Unit Studies – A unit study involves taking a theme or topic and delving into it deeply over a period of time, integrating language arts, science, social studies, math and fine arts as they apply. All subjects are blended together and studied around a common theme or project.
Classical – Classical education depends on a three-part process of training the mind. The early years of school are spent in absorbing facts, systematically laying the foundations for advanced study. In the middle grades, students learn to think through arguments. In the high school years, they learn to express themselves. This classical pattern is called the trivium.
All-inclusive Curriculum – Textbook curricula have graded textbooks in each subject and follow a scope and sequence that covers each subject in daily increments for a 12-year, 180-days-a-year academic program.
I have found this website: http://www.homeschoolreviews.com to be a priceless resource for learning about different curricula!
I’m not going to tell you which approach I think is *best*, because that really depends primarily on you and your children! If you and your kids need more structure, do that; if you do better on more freedom, do that! Don’t let anyone else make you feel inferior because you take a different approach than they do. And again, don’t forget that homeschooling is a constantly-changing, fluid part of a relationship you have with your children, and as such, don’t be afraid to adjust it with your kids as you go about your studies!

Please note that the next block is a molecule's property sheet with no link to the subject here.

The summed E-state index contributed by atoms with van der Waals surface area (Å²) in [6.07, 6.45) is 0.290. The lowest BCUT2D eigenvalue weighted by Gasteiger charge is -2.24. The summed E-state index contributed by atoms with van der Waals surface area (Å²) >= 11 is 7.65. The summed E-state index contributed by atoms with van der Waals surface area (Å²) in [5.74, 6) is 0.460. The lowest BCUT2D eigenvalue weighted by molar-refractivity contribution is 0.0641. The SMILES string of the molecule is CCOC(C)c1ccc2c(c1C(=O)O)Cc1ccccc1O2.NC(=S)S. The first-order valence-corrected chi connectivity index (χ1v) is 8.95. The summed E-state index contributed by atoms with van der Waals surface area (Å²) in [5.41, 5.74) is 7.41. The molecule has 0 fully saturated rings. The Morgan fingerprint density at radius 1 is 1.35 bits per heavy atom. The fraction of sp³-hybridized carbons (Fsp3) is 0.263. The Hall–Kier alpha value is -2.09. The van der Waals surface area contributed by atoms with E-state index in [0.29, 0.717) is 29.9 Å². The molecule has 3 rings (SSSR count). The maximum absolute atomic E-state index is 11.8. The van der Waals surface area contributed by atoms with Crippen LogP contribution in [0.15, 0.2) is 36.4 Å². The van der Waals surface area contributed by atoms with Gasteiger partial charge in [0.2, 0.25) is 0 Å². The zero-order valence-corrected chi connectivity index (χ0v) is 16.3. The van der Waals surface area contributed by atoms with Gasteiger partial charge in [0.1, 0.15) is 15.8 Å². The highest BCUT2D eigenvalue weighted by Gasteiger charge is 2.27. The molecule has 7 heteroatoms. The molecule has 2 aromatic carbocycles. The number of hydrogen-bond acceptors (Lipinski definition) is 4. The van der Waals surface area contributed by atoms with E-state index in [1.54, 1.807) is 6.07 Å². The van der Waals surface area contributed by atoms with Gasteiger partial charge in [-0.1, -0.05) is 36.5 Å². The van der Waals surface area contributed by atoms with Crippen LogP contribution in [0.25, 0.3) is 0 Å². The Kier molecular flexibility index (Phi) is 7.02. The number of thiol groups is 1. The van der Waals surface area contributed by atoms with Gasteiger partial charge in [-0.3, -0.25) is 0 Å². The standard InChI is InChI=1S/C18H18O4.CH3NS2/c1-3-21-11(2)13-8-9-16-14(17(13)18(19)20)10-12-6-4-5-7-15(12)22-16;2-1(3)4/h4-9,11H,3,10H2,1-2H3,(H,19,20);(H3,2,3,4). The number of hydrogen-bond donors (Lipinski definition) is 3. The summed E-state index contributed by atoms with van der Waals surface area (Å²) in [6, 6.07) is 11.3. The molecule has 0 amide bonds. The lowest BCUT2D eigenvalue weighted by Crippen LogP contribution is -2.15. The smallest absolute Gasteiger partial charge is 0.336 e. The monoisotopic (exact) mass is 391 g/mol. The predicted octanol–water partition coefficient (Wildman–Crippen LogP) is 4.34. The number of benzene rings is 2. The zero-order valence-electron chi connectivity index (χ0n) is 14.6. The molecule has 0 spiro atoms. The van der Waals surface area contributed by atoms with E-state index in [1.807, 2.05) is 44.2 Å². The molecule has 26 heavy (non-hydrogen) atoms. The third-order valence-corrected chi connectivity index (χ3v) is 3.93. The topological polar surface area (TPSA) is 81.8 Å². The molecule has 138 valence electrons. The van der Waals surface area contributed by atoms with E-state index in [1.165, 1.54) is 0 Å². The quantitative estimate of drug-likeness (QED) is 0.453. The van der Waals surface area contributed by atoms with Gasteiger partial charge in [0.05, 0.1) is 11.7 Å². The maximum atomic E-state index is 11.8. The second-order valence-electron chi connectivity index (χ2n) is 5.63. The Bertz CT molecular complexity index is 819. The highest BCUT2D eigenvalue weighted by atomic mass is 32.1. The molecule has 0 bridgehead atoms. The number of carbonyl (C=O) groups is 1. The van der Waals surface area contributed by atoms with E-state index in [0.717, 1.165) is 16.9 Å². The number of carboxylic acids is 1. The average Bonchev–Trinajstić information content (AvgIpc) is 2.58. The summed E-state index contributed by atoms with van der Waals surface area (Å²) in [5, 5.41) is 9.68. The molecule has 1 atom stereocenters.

But to get started out, pick an approach that you feel best reflects your style and goals for the next school year, and go from there, okay? 😀
Okay, so all that said, I know that some people may wonder what we use, and why, so I will share that too!
First, some quick background. We have two kids who will be in school this next year – Eliza and Judah. Eliza will be 6 1/2, and in first grade. Judah will be 5 and in kindergarten. But although they are only one grade apart from each other, academically they are very different! Eliza learned to read before she turned 4, and now reads around a 4th grade reading level. She does 2nd grade math and writes well, and has a pretty long attention span. Judah has a much shorter attention span and is just starting to learn phonics and numbers. That said, I am still trying to keep them together for as many subjects as possible, for the sake of family togetherness and my own sanity! 🙂
So, here’s my take on the early years of homeschooling: The goal for the first 2-3 years is to establish a love for learning and a foundation to build upon for the rest of the child’s school career. By nature, this has to be very individualized, because that works out differently for each child. For Eliza, that meant that I had to be careful not to hold her back, and to keep things interesting. Last year (kindergarten), we had to completely change gears after the first trimester because neither of us were enjoying ourselves! For Judah, this means that I have to be careful not to push him too hard or put my experiences with Eliza onto him, because he is a totally different person with his own needs and personality.